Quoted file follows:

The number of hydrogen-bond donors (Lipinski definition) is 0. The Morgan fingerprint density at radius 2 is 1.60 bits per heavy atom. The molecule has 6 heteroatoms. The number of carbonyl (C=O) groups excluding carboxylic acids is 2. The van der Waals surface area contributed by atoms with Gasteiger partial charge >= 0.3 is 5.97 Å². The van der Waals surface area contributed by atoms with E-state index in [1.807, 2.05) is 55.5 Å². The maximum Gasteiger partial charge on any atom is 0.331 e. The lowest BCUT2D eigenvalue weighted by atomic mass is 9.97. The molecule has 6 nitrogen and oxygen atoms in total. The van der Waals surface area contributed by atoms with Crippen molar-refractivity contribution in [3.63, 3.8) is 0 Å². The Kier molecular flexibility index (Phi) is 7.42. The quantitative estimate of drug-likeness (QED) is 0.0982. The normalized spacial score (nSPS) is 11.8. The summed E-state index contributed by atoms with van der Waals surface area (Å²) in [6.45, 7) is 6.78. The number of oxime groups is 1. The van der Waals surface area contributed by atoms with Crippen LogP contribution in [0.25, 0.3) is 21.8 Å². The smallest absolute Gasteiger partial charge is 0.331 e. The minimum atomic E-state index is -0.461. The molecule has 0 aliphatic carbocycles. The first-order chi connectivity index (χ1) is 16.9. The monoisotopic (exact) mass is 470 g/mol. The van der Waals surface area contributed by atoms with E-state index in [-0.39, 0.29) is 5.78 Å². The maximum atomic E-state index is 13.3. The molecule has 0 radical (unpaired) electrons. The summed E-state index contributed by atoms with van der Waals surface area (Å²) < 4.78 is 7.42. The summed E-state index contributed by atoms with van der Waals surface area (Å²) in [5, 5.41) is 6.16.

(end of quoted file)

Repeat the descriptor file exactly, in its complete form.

The number of hydrogen-bond donors (Lipinski definition) is 0. The Morgan fingerprint density at radius 2 is 1.60 bits per heavy atom. The molecule has 6 heteroatoms. The number of carbonyl (C=O) groups excluding carboxylic acids is 2. The van der Waals surface area contributed by atoms with Gasteiger partial charge >= 0.3 is 5.97 Å². The van der Waals surface area contributed by atoms with E-state index in [1.807, 2.05) is 55.5 Å². The maximum Gasteiger partial charge on any atom is 0.331 e. The lowest BCUT2D eigenvalue weighted by atomic mass is 9.97. The molecule has 6 nitrogen and oxygen atoms in total. The van der Waals surface area contributed by atoms with Crippen molar-refractivity contribution in [3.63, 3.8) is 0 Å². The Kier molecular flexibility index (Phi) is 7.42. The quantitative estimate of drug-likeness (QED) is 0.0982. The normalized spacial score (nSPS) is 11.8. The summed E-state index contributed by atoms with van der Waals surface area (Å²) in [6.45, 7) is 6.78. The number of oxime groups is 1. The van der Waals surface area contributed by atoms with Crippen LogP contribution in [0.25, 0.3) is 21.8 Å². The smallest absolute Gasteiger partial charge is 0.331 e. The minimum atomic E-state index is -0.461. The molecule has 0 aliphatic carbocycles. The first-order chi connectivity index (χ1) is 16.9. The monoisotopic (exact) mass is 470 g/mol. The van der Waals surface area contributed by atoms with E-state index in [-0.39, 0.29) is 5.78 Å². The maximum atomic E-state index is 13.3. The molecule has 0 radical (unpaired) electrons. The summed E-state index contributed by atoms with van der Waals surface area (Å²) < 4.78 is 7.42. The summed E-state index contributed by atoms with van der Waals surface area (Å²) in [5, 5.41) is 6.16.